1 teaspoon of turmeric

2 cups of fresh parsley
2 cups of fresh cilantro
2 cups of chives
2 cups of Persian basil
1/2 cup tarragon
1 cup fresh dill (or dry dill)
salt and pepper 
olive oil 

Instructions

1. Grate onion into small pieces, remove the onion juice. Mix the onion with the ground beef. Add salt and pepper and turmeric and mix with the meat and onions. 
2. Roll small pieces of meat mix into meatballs. You want the meatballs to be on the smaller side. 


3. Cook meatballs in a lightly oiled pan. 

4. Shred white cabbage into small pieces (here I've used red but again please use white)



5. Saute shredded cabbage in a slightly oiled pan until cooked. Season with salt, pepper and a pinch of turmeric. 

6. Chop all the herbs into small fine pieces. 



7. Mix the herbs with the sauteed cabbage and add to the meatballs. Turn heat off. 



8. Place mix aside while preparing your rice. 



9. When your rice is ready, remove from pan. Add 2 tablespoons of olive oil and add layers of thinly sliced potatoes. Add one layer of rice and another layer of mixture. Continue layering and gently mix pot to mix the ingredients together. Finish with a thin layer of rice. With the bottom of your spatula make several holes in your rice layer without touching the bottom of the pot. This allows the steam to reach the top. Cook for 30 minutes on low heat (so that the potatoes don't burn). 


10. Serve with rice and pickled torshee. 


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November 20, 2012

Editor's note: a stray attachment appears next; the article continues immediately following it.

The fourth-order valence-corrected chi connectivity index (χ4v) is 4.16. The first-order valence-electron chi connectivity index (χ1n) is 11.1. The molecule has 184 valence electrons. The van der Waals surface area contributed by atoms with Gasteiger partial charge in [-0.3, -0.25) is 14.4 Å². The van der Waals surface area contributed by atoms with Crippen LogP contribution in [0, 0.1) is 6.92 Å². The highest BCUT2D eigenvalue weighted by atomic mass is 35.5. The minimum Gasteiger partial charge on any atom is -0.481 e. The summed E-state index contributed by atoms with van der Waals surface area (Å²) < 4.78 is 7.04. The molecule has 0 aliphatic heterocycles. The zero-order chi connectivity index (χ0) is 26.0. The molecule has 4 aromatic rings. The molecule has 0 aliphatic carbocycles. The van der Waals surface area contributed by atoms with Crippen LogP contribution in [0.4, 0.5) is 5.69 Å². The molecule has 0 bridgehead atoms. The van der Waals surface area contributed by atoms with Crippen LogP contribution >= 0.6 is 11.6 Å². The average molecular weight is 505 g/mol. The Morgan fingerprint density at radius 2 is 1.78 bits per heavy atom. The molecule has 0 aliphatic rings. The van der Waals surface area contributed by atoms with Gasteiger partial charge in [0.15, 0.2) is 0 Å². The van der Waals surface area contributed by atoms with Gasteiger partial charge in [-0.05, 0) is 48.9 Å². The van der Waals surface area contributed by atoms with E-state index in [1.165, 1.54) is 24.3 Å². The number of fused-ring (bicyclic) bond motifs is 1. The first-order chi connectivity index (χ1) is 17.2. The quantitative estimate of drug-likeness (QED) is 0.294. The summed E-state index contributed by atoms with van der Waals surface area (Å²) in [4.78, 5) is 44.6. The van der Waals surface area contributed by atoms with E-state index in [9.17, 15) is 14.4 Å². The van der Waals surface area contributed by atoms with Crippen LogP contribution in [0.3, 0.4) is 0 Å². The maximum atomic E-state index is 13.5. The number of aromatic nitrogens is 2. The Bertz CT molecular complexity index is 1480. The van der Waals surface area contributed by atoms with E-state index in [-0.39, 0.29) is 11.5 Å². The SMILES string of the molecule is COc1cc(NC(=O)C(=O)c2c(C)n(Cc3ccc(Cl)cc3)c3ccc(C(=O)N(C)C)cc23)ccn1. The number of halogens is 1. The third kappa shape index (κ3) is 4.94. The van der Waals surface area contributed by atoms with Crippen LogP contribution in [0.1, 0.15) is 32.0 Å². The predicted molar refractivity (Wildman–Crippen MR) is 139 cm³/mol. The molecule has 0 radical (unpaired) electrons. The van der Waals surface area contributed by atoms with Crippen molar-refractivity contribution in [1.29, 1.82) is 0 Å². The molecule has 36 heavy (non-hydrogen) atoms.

Almost time for Turkey

It is almost time for American Thanksgiving. Tomorrow I'll be posting my recipe on all things thanksgiving: Turkey, Brussels sprouts, baked yam, garlic mashed potatoes, cranberry sauce, walnut and date stuffing and pumpkin pie. I'm getting hungry just thinking about it. As a Canadian transplant living in the United States I have an excuse to cook and eat turkey on three occasions: Canadian thanksgiving, American thanksgiving and Christmas. So needless to say the recipe has been perfected. Check back tomorrow for more.  



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November 12, 2012

Ravagh Persian Grill- Murray Hill (New York, USA)

When in a new city, first thing is first: must find the best Persian restaurant for that oh so frequent Persian kabob craving. Here in New York most would agree that Ravagh provides just that! Quality skewers of juicy meats with generous servings of rice and salad. But Kabob is not all that is offered at Ravagh there is also a wide range of stews and appetizers including my favorites: kashk badenjoon (smoked eggplant dish served with pita) and Gheimeh- tah deeg (Gheimeh lentil stew served over crispy rice). Best part: unlike other Iranian restaurants, Ravagh has moderate pricing for their dishes- which combined with their good Persian comfort food has led to their many years of success. 









Favorites on my list: Kabobs- you can't go wrong with any of them but so far my favorites are the chicken koobideh, chicken strip kabob, the koobideh and the barg.  As for appetizers the shallot yogurt (masteh musir) is a Must! And so are all the eggplant dishes. But then again everything else is good too. What can I say? I'm a big fan and a frequent visitor. 

Ravagh Persian Grill on Urbanspoon

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November 9, 2012

Japanese Soul food at Ippudo- East Village (New York City, USA)

Confession: I am obsessed with all things Japanese. But mostly with Japanese food, especially ramen. Nothing makes me happier than a warm bowl of creamy soup and hand-made noodles. Ippudo being on my list was one of the first places I have visited since my temporary move to the City. On the first night, I was unsuccessful (the wait was 2 hours long). The second time the wait was 1.5 hours long. The third time, I tried to catch them off guard by showing up in the middle of the afternoon. The wait was 15 minutes.